June 2019 Issue
by Mario Vittone
The new captain jumped from the deck, fully dressed, and sprinted through the water. A former lifeguard, he kept his eyes on his victim and headed straight for a couple who were swimming between their anchored sportfish and the beach. “I think he thinks you’re drowning,” the husband said to his wife. They had been splashing each other, and she had screamed, but now they were just standing neck-deep on a sandbar. “We’re fine, what is he doing?” she asked, a little annoyed. “We’re fine!” the husband yelled, waving him off, but his captain kept swimming hard toward him. “Move!” he barked as he sprinted between the stunned owners. Directly behind them, not 10 feet away, their nine-year-old daughter was drowning. Safely above the surface in the arms of the captain, she burst into tears and screamed, “Daddy!”
How did this captain know—from 50 feet away—what the father couldn’t recognize from just 10? Drowning is not the violent, splashing call for help that most people expect. The captain was trained to recognize drowning by experts and years of experience. The father, on the other hand, learned what drowning looks like by watching television.
If you spend time on or near the water (hint: that’s all of us), then you should make sure you and your crew know what to look for when people enter the water. Until she cried a tearful, “Daddy,” the owner’s daughter hadn’t made a sound. As a former Coast Guard rescue swimmer, I wasn’t surprised at all by this story. Drowning is almost always a deceptively quiet event. The waving, splashing and yelling that dramatic conditioning (television) prepares us to look for is rarely seen in real life.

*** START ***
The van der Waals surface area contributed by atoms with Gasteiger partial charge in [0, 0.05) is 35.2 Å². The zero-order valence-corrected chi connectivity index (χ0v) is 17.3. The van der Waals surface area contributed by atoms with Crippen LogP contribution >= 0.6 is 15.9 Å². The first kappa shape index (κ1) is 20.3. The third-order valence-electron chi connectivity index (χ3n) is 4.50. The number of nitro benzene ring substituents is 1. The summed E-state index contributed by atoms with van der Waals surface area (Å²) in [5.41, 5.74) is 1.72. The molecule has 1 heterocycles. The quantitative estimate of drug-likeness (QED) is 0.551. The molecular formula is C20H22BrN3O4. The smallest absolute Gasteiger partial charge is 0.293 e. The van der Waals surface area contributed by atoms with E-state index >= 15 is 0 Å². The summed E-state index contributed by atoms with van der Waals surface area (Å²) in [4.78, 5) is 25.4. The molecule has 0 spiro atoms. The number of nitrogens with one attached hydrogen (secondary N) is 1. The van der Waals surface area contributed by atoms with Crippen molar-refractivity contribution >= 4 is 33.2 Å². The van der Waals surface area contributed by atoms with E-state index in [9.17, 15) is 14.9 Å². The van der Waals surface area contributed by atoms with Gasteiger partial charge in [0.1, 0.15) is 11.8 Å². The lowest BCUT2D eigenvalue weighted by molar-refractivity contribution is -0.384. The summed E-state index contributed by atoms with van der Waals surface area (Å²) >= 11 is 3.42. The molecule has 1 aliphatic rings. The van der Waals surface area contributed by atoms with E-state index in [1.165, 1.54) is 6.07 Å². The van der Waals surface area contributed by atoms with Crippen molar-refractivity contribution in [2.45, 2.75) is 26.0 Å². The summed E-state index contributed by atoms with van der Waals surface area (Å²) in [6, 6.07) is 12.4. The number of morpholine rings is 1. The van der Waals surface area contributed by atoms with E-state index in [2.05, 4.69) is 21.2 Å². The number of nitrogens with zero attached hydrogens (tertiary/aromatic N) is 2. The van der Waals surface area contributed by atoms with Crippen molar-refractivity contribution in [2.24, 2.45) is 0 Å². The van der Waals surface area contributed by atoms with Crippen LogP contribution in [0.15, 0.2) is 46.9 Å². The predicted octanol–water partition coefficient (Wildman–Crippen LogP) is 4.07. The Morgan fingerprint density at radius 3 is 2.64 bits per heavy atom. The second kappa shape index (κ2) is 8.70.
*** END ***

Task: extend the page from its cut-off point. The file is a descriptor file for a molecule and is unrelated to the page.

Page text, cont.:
The Instinctive Drowning Response, so named by Francesco A. Pia, Ph.D., is what people do to avoid actual or perceived suffocation in the water, and it does not look like what most people expect. When someone is drowning there is very little splashing, and no waving or yelling or calling for help of any kind. To get an idea of just how quiet and undramatic drowning can be, consider this: It is the number two cause of accidental death in children age 15 and under (just behind vehicle accidents). Of the approximately 750 children who will drown next year, about 375 of them will do so within 25 yards of a parent or other adult. In 10 percent of those drownings, the adult will actually watch them do it, having no idea it is happening.
In an article Dr. Pia wrote for the Coast Guard’s On Scene Magazine, he described the Instinctive Drowning Response like this:
• Drowning people are physiologically unable to call out for help except in rare circumstances. The respiratory system was designed for breathing. Speech is a secondary or overlaid function. Breathing must be fulfilled before speech occurs.
• Drowning people’s mouths alternately sink below and reappear above the surface of the water. The mouths of drowning people are not above the surface of the water long enough for them to exhale, inhale and call out for help. When the drowning people’s mouths are above the surface, they exhale and inhale quickly as their mouths start to sink below the surface of the water.